posted evening of July 23rd, 2007: Respond

Saturday, July 28th, 2007

Snow: as I am reading it

Chapter 23 of Snow contains the most detailed and almost-sympathetic presentation yet of a (bloodthirsty) Turkish nationalist viewpoint. I am not sure what to make of how familiar it sounds to me: it reads almost exactly like thousands of American conservative/hawkish opinion pieces -- ok, more eloquent than 99% of those pieces, but not different in kind.

But where do I go with this? Some possibities:

  • The Turkish context is a huge factor which I am missing totally because I am not Turkish. Pamuk is writing for a Turkish audience.
  • Pamuk is writing for a western audience and is eliding over distinctions that exist between our nationalists and their nationalists.
  • They really are exactly the same.

What else?... Ka's ironic distance is making sense here as the only way to keep himself clear of Sunay's nationalism. If I'm understanding correctly his cosmopolitanism means the presumption is that his sympathies are with the nationalist in a dispute with fundamentalists -- my own sympathies would certainly default that way.

posted evening of July 28th, 2007: Respond

Friday, August third, 2007

The Heart of Snow

Chapters 27, 28, 29 of Snow: The story is changing in important ways here. A lot that has only been hinted at is coming out into the open, along with an affirmation (in 27, "Only much later would he realize that -- apart from Necip -- everyone he met in Kars spoke the same code") that what is in the open is not necessarily the whole story. The narrator, who has been gradually insinuating himself into the story since Chapter 1, now has an identity and a history. And unmasks himself, saying near the end of 29, "Here, perhaps, we have arrived at the heart of our story." The story is about Pamuk the novelist trying to understand the "difficult and painful life" of his character Ka.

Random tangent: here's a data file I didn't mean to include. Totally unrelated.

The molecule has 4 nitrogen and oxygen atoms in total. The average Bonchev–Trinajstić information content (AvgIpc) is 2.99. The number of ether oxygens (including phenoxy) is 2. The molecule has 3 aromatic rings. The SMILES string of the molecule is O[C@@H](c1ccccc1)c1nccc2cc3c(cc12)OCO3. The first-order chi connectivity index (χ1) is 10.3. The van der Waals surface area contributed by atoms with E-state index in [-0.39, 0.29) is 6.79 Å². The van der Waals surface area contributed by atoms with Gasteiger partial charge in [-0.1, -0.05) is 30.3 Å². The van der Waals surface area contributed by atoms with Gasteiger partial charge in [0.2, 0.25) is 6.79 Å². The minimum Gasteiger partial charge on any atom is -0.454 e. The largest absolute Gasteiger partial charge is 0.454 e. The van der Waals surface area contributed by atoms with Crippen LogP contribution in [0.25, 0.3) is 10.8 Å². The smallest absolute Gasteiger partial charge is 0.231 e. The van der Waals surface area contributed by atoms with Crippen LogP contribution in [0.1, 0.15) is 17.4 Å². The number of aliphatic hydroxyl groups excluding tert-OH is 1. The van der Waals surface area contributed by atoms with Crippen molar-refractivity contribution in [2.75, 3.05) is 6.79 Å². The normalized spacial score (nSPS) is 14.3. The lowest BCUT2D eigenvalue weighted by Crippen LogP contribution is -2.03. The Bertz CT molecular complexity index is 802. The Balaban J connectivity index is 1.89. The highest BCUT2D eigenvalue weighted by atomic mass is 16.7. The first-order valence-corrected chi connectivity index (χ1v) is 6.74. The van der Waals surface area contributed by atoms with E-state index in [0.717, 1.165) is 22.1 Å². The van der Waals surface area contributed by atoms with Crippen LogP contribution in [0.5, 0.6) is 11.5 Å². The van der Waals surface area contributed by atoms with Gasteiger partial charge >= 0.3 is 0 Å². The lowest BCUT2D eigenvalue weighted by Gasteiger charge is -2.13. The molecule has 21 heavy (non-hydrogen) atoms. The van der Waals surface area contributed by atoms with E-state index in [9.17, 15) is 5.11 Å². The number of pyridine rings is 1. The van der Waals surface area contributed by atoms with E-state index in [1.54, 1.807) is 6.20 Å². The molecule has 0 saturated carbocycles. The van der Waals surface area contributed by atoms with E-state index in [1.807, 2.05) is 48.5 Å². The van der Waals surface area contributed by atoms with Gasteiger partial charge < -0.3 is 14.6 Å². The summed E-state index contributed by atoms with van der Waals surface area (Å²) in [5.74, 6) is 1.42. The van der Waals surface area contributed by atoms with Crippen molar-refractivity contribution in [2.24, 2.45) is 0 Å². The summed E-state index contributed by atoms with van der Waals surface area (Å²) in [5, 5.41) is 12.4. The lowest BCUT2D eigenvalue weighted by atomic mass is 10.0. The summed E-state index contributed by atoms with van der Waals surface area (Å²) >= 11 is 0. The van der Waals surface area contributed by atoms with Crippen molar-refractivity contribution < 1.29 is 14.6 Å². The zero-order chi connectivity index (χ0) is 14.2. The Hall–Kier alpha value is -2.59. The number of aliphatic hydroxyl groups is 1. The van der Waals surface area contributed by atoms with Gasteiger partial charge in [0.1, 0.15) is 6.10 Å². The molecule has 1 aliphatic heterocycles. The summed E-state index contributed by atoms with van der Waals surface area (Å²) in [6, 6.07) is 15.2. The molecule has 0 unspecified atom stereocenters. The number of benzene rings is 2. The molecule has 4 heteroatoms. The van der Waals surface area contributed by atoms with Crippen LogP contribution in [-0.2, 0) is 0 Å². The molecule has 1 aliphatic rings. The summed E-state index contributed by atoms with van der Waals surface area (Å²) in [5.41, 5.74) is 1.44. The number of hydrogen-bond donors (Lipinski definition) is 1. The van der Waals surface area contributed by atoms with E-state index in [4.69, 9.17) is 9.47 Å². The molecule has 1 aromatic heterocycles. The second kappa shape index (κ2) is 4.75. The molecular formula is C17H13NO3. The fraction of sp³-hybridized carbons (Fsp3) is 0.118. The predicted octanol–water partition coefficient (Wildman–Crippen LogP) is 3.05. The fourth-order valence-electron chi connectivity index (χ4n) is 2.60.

posted afternoon of August third, 2007: Respond

Spoilers

I am thinking a lot as I read Snow about how to structure the reading diary so as to avoid revealing important plot points, while still talking about my reaction to the story as it unfolds. I think I'm doing that pretty well.

posted afternoon of August third, 2007: Respond

Saturday, August 11th, 2007

Love and happiness

Fazıl's conversation with Ka about atheism in chapter 32 is hilarious, with an edge of tragedy running through it. Some choice passages:

"...but you've been to Europe; you've met all the intellectuals and all those alcohol and sleeping-pill addicts who live there. So please, tell me again, what does it feel like to be an atheist?"

"Well, they certainly don't fantasize endlessly about suicide."

...

"Just be yourself."

"That's not going to be possible as long as I have two souls inside my body," said Fazıl... "It scares me to have nothing but Kadife inside my head. It's not just because I don't know her. It's because this proves I'm a typical atheist. I don't care about anything except love and happiness. ... And when I think that, my feelings for Kadife become all the more unbearable -- it hurts to know that my only consolation would be to spend the rest of my life with my arms around her."